March 7, 2003 | Executive Summary on Iraq
Iraq's failure to comply with its disarmament obligations under United Nations Security Council Resolution 1441 is likely to trigger a war, with or without the passage of another Security Council resolution. The immediate goal of such a war would be to eliminate the grave threat posed by Iraq's arsenal of weapons of mass destruction (WMD), but another major benefit will be the end of Saddam Hussein's brutal regime. In the aftermath of such a campaign, the United States should help the Iraqi people establish a new federal system of governance that provides representation for all the people of Iraq and poses no threat to America's national interests, its allies, or stability in the oil-rich Persian Gulf region.
Under no circumstances should the United States advocate the kind of top-down, highly centralized "nation-building" experiments that the Clinton Administration tried unsuccessfully in Haiti, Somalia, Kosovo, and Bosnia. That approach failed in those cases precisely because it ignored the unique political realities on the ground. To be effective, a new post-war Iraqi government must be pluralist, one that includes the three major sub-national groups in Iraq and advances their interests. A decentralized federal political system offers the best means of assuring local autonomy, protection against the return of a tyrannical central government, a fair political settlement in Iraq, and an equitable disbursement of Iraq's oil and tax revenues.
A good political model for such a successful post-war Iraqi federation already exists--the so-called Great Compromise of 1787 that enabled the creation of America's constitutional arrangement among the states. In Iraq's case, this type of system would give each of the country's three major sub-groups equal representation in an upper house of the legislature in order to protect each group's interests at the national level.
United States must implement a clear political strategy for
post-Saddam Iraq. It should stress that while the specific details
of the ultimate political settlement will be determined by the
Iraqi people, Washington will first lay out the broad
contours of an acceptable accord for the post-war government. Iraq's post-war government must:
Ideally, the post-Saddam Iraq will be one that espouses democratic and free-market principles, that is pro-Western and that cooperates extensively in the war against terrorism, and that supports a negotiated solution to the Arab-Israeli conflict. However, measuring the success of U.S. policy in Iraq should be defined not by these highly ambitious goals, but by how well the three more realistic and more important war aims are achieved. Specifically, to help the Iraqi people build a stable, friendly, and non-threatening state, the Administration should:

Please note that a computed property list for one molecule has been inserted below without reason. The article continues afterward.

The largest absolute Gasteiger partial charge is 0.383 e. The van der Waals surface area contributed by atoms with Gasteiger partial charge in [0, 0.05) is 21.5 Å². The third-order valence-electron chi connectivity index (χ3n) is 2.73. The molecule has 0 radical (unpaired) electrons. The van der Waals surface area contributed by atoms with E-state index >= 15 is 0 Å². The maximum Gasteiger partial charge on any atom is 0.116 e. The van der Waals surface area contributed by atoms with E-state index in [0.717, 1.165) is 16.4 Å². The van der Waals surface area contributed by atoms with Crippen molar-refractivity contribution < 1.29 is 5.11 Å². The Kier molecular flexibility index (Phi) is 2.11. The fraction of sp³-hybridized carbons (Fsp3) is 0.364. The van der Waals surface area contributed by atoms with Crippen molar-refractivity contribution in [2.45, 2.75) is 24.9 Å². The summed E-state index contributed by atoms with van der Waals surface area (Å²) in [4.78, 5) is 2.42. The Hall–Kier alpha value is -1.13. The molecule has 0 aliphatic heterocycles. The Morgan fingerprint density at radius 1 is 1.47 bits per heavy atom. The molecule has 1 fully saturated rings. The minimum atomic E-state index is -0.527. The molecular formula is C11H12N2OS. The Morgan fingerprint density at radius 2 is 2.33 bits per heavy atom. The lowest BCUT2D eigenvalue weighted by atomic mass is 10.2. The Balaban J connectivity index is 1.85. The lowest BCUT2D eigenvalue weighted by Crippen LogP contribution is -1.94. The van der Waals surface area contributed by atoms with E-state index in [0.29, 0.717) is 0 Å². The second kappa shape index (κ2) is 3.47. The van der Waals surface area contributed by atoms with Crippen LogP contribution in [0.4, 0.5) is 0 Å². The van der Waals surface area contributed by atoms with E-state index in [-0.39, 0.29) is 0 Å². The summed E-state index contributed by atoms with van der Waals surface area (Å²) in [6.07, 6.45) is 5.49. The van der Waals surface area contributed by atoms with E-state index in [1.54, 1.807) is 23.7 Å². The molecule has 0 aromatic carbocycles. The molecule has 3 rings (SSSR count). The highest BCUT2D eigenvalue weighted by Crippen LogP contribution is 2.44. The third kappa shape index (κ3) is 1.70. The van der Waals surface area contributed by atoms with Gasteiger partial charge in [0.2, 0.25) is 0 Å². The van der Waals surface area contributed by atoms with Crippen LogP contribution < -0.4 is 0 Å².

It will be up to the Iraqis themselves to establish a state after Saddam Hussein's regime falls and its weapons of mass destruction are destroyed. They must build a new state that will protect and represent all the people of Iraq, that will not threaten U.S. interests or regional stability, and that ensures international stability to the oil-rich Persian Gulf.
In Iraq, the facts on the ground mean that the United States should push for the formation of a decentralized federal government, which would stand the best chance of ensuring stability and long-term peace. But it is ultimately up to the Iraqis themselves to flesh out the details of that political settlement. The United States should facilitate a positive outcome, suggest a course of action, and encourage the political and regional elites to reach agreement to put in place a political system that gives the various ethnic and religious groups a real stake in its success.
John C. Hulsman, Ph.D., is Research Fellow in European Affairs, and James Phillips is Research Fellow in Middle Eastern Affairs, in the Kathryn and Shelby Cullom Davis Institute for International Studies at The Heritage Foundation. This paper is updated from Backgrounder No. 1593, published on September 24, 2002.